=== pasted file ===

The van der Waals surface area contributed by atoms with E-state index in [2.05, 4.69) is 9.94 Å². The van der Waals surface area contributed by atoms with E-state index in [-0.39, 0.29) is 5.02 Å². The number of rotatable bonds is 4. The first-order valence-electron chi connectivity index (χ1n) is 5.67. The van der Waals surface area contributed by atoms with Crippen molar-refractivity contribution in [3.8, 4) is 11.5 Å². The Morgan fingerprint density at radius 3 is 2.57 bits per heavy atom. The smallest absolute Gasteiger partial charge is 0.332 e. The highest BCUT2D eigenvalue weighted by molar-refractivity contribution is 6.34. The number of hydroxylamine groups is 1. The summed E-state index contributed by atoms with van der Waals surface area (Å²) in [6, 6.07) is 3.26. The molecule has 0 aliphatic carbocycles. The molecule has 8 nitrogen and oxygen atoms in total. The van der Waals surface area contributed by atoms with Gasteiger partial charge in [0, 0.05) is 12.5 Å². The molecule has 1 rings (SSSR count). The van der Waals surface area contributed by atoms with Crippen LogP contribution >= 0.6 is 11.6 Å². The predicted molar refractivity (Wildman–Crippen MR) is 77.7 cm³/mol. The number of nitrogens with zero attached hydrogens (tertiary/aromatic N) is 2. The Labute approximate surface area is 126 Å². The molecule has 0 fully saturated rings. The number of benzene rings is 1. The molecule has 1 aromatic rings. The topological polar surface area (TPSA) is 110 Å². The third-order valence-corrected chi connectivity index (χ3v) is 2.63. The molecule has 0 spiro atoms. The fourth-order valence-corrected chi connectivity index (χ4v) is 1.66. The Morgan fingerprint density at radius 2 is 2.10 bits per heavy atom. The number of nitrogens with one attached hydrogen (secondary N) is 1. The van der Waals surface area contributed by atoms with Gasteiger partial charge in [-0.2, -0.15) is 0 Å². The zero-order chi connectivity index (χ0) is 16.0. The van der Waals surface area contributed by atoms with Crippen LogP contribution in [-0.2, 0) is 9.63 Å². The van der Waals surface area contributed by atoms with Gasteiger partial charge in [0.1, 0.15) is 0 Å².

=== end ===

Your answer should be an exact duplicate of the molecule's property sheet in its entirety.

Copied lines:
The van der Waals surface area contributed by atoms with E-state index in [2.05, 4.69) is 9.94 Å². The van der Waals surface area contributed by atoms with E-state index in [-0.39, 0.29) is 5.02 Å². The number of rotatable bonds is 4. The first-order valence-electron chi connectivity index (χ1n) is 5.67. The van der Waals surface area contributed by atoms with Crippen molar-refractivity contribution in [3.8, 4) is 11.5 Å². The Morgan fingerprint density at radius 3 is 2.57 bits per heavy atom. The smallest absolute Gasteiger partial charge is 0.332 e. The highest BCUT2D eigenvalue weighted by molar-refractivity contribution is 6.34. The number of hydroxylamine groups is 1. The summed E-state index contributed by atoms with van der Waals surface area (Å²) in [6, 6.07) is 3.26. The molecule has 0 aliphatic carbocycles. The molecule has 8 nitrogen and oxygen atoms in total. The van der Waals surface area contributed by atoms with Gasteiger partial charge in [0, 0.05) is 12.5 Å². The molecule has 1 rings (SSSR count). The van der Waals surface area contributed by atoms with Crippen LogP contribution >= 0.6 is 11.6 Å². The predicted molar refractivity (Wildman–Crippen MR) is 77.7 cm³/mol. The number of nitrogens with zero attached hydrogens (tertiary/aromatic N) is 2. The Labute approximate surface area is 126 Å². The molecule has 0 fully saturated rings. The number of benzene rings is 1. The molecule has 1 aromatic rings. The topological polar surface area (TPSA) is 110 Å². The third-order valence-corrected chi connectivity index (χ3v) is 2.63. The molecule has 0 spiro atoms. The fourth-order valence-corrected chi connectivity index (χ4v) is 1.66. The Morgan fingerprint density at radius 2 is 2.10 bits per heavy atom. The number of nitrogens with one attached hydrogen (secondary N) is 1. The van der Waals surface area contributed by atoms with Gasteiger partial charge in [-0.2, -0.15) is 0 Å². The zero-order chi connectivity index (χ0) is 16.0. The van der Waals surface area contributed by atoms with Crippen LogP contribution in [-0.2, 0) is 9.63 Å². The van der Waals surface area contributed by atoms with Gasteiger partial charge in [0.1, 0.15) is 0 Å².